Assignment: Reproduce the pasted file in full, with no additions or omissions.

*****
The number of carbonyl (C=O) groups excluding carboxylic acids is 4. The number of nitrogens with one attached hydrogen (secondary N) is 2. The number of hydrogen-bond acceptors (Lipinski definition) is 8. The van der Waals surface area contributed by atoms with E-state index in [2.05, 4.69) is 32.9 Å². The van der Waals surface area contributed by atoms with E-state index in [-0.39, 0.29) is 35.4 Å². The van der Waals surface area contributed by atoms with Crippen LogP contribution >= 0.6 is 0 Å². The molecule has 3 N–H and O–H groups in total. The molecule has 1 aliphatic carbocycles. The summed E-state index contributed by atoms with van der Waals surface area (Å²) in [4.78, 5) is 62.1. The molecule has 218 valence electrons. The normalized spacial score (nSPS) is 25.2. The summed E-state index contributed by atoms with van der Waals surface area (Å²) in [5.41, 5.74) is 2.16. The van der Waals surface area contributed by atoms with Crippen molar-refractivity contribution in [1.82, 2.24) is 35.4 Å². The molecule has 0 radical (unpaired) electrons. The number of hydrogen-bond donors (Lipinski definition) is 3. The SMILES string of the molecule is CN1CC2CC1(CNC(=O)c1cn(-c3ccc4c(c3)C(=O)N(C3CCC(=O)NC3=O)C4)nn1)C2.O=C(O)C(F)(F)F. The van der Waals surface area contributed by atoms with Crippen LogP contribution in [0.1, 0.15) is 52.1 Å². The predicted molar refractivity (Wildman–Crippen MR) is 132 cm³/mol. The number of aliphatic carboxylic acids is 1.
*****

The number of carbonyl (C=O) groups excluding carboxylic acids is 4. The number of nitrogens with one attached hydrogen (secondary N) is 2. The number of hydrogen-bond acceptors (Lipinski definition) is 8. The van der Waals surface area contributed by atoms with E-state index in [2.05, 4.69) is 32.9 Å². The van der Waals surface area contributed by atoms with E-state index in [-0.39, 0.29) is 35.4 Å². The van der Waals surface area contributed by atoms with Crippen LogP contribution >= 0.6 is 0 Å². The molecule has 3 N–H and O–H groups in total. The molecule has 1 aliphatic carbocycles. The summed E-state index contributed by atoms with van der Waals surface area (Å²) in [4.78, 5) is 62.1. The molecule has 218 valence electrons. The normalized spacial score (nSPS) is 25.2. The summed E-state index contributed by atoms with van der Waals surface area (Å²) in [5.41, 5.74) is 2.16. The van der Waals surface area contributed by atoms with Crippen molar-refractivity contribution in [1.82, 2.24) is 35.4 Å². The molecule has 0 radical (unpaired) electrons. The number of hydrogen-bond donors (Lipinski definition) is 3. The SMILES string of the molecule is CN1CC2CC1(CNC(=O)c1cn(-c3ccc4c(c3)C(=O)N(C3CCC(=O)NC3=O)C4)nn1)C2.O=C(O)C(F)(F)F. The van der Waals surface area contributed by atoms with Crippen LogP contribution in [0.1, 0.15) is 52.1 Å². The predicted molar refractivity (Wildman–Crippen MR) is 132 cm³/mol. The number of aliphatic carboxylic acids is 1.